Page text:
Electronic Thesis and Dissertation Repository


Doctor of Philosophy


Chemical and Biochemical Engineering


Paul Charpentier


Due to the depletion of fossil fuel reserves, renewable resources are required to produce tomorrow’s fuel range hydrocarbons. This thesis focuses on the hydrothermal decarboxylation of fatty acids and their derivatives derived from renewable sources. These are required for liquid transportation fuels which have similar properties to conventional fuels. Detailed catalytic studies were performed for the decarboxylation of oleic acid as a model compound and corn distiller’s oil (CDO) as a real feedstock. Commercial activated carbon and laboratory prepared Ni-Al2O3, MgO-Al2O3, Mo-Al2O3 catalysts were also examined as catalysts. Fatty acid derivatives such as castor oil, waste cooking oil, and palm oil were explored as potential feedstocks.

Activated carbon was found to be an efficient catalyst for oleic acid decarboxylation in both batch and continuous reactor systems. The results showed that up to 97% degree of decarboxylation was achieved using a batch reactor system under optimized experimental conditions, while up to 91% was obtained in a continuous fixed bed reactor system at comparatively low pressure. Liquid yields in both cases were ~ 62 and 63.5 wt% whereas the selectivity of heptadecane was found to be 81 and 89.3%, respectively. This result is attributed to the difference in the process and reaction dynamics of this experimental system. Although the Mo-Al2O3 catalyst exhibited 91% decarboxylation and 71wt% liquid yield using the continuous reactor system, the selectivity of heptadecane was comparatively lower compared to that of activated carbon. This indicates that the Mo-Al2O3 catalyst led to some cracking of the oleic acid feed into lower hydrocarbons instead of heptadecane. On the other hand, decarboxylation of CDO in the batch reactor system provided almost 100% degree of decarboxylation with 65% liquid yield using activated carbon as catalyst under the optimized reaction conditions. It was also found that the fuel properties of the decarboxylated liquid products using activated carbon and Mo-Al2O3 catalyst had a similar density and high heating value (HHV) compared to commercial fuels such as kerosene, jet fuel and diesel.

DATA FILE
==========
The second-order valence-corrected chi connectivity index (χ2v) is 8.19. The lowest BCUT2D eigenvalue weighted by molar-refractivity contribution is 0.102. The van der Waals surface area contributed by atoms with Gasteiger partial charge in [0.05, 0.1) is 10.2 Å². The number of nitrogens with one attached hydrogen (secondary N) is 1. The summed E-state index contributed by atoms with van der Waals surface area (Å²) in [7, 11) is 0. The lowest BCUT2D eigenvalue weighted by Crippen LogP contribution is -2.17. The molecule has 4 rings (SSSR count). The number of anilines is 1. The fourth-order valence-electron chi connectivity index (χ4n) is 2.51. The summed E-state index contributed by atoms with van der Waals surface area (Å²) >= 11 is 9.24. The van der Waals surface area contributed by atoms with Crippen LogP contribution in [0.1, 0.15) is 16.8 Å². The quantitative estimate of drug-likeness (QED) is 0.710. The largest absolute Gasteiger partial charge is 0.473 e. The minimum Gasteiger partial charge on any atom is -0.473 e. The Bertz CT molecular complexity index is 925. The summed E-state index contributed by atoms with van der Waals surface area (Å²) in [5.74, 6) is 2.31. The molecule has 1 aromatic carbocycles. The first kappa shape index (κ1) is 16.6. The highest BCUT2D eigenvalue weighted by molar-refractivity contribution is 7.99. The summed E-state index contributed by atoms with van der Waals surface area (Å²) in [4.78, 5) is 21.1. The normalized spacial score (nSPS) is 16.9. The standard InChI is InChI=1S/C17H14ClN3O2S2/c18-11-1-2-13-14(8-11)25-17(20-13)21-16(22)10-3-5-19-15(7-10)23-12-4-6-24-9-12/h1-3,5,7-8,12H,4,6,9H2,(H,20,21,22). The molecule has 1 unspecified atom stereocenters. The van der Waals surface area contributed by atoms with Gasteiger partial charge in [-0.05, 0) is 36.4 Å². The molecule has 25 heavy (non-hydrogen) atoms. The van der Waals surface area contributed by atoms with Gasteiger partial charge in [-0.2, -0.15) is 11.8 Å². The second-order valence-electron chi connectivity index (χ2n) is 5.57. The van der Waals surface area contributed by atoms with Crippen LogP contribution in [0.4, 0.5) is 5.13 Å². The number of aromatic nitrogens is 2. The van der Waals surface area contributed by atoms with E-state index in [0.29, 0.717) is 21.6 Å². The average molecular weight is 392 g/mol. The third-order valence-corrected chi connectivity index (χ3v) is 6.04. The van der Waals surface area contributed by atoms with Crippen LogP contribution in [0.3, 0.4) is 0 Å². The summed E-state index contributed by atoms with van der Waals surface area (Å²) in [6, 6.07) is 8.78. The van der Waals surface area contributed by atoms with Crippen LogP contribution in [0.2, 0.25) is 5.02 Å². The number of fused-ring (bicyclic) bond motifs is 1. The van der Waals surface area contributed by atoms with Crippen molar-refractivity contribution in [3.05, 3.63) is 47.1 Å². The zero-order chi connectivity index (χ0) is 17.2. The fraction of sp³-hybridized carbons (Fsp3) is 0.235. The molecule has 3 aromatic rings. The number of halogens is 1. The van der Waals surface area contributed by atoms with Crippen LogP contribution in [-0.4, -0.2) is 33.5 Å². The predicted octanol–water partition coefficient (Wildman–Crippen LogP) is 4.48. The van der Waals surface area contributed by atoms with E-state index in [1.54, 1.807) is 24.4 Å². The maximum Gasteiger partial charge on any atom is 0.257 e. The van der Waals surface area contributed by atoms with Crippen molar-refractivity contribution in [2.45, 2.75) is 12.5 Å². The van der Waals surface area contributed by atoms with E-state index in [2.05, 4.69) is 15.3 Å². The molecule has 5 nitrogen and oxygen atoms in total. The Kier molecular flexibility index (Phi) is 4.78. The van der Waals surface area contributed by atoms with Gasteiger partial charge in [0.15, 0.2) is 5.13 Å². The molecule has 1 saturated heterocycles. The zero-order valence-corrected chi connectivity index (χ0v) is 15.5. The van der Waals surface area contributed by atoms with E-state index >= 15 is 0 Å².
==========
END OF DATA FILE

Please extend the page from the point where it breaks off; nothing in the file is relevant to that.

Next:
Decarboxylation of Castor oil, palm oil and waste cooking oil were examined using the Mo-Al2O3 catalyst in the continuous reactor system. The results showed that the decarboxylation activities of this feedstocks followed the trend of oleic acid and CDO, indicating high potential for these feedstocks. This thesis shows that hydrothermal decarboxylation of fatty acids or their derivatives provides an excellent opportunity to produce renewable hydrocarbons which can potentially significantly reduce our dependency on fossil fuels.